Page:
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Are globals really THAT evil?

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Much more than once, I have seen people here claim that globals are the source of all evil and that they should never be used. Personally, however, I don't think the picture is so clear cut and I would like to hear a serious discussion about this once and for all (that's why I posted to the BP, BTW). Other people around here have also mentioned that they use globals for some things.
 
Let's start with the advantages. In general, I believe global variables have been benched as being the fastest method for transferring data between different VIs. They're also (in my opinion) easier to handle than other globals, because if your global is a cluster of values, you have no way of knowing where in your code you handled a specific value and if you seperate your globals then you will have to create a new file for each element. With global variables, you can just right click it and select "Find Global References".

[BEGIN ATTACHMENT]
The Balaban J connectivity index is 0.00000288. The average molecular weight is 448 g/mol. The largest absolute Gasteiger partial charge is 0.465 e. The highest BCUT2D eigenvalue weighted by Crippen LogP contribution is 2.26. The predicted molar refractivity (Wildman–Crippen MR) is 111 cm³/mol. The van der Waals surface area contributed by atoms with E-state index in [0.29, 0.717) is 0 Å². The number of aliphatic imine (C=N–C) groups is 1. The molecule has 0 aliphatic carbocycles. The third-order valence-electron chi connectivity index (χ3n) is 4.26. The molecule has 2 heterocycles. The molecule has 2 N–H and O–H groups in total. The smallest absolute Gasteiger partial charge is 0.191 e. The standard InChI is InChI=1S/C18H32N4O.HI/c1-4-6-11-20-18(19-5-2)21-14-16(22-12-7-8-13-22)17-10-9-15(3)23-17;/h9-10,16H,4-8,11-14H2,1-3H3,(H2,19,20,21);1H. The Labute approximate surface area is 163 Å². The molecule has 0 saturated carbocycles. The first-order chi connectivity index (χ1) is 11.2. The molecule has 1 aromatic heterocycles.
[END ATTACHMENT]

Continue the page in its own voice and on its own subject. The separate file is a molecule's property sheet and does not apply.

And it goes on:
The two main disadvantages in using globals are that each global will cause a copy of the data to be created and that you have a potential for race conditions or lost data. These, among with other disadvantages, like breaking the dataflow, are also shared with other types of globals.
 
So, my question to the anti-globalist movement is this - are there cases where you consider a global valid?
Specifically, if you have a single writer and multiple readers (especially where the data has an insignificant memory footprint), and you only care about the most recent values written to the global, how would you justify not using a standard global?